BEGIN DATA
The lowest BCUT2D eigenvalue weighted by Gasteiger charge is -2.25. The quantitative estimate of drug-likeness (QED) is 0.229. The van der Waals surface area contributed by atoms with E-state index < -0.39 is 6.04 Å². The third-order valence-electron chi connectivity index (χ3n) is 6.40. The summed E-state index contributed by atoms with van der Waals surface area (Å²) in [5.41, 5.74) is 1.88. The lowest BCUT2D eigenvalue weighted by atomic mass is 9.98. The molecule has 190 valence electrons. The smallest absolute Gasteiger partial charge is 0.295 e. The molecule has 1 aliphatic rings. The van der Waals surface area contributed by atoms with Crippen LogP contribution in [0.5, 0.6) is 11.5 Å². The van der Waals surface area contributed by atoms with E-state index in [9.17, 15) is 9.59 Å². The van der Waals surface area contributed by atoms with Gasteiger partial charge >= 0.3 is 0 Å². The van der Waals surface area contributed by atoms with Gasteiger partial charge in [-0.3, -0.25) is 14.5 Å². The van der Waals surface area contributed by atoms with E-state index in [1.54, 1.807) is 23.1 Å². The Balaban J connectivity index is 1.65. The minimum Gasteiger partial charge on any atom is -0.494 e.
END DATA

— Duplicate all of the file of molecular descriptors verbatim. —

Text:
The lowest BCUT2D eigenvalue weighted by Gasteiger charge is -2.25. The quantitative estimate of drug-likeness (QED) is 0.229. The van der Waals surface area contributed by atoms with E-state index < -0.39 is 6.04 Å². The third-order valence-electron chi connectivity index (χ3n) is 6.40. The summed E-state index contributed by atoms with van der Waals surface area (Å²) in [5.41, 5.74) is 1.88. The lowest BCUT2D eigenvalue weighted by atomic mass is 9.98. The molecule has 190 valence electrons. The smallest absolute Gasteiger partial charge is 0.295 e. The molecule has 1 aliphatic rings. The van der Waals surface area contributed by atoms with Crippen LogP contribution in [0.5, 0.6) is 11.5 Å². The van der Waals surface area contributed by atoms with E-state index in [9.17, 15) is 9.59 Å². The van der Waals surface area contributed by atoms with Gasteiger partial charge >= 0.3 is 0 Å². The van der Waals surface area contributed by atoms with Gasteiger partial charge in [-0.3, -0.25) is 14.5 Å². The van der Waals surface area contributed by atoms with E-state index in [1.54, 1.807) is 23.1 Å². The Balaban J connectivity index is 1.65. The minimum Gasteiger partial charge on any atom is -0.494 e.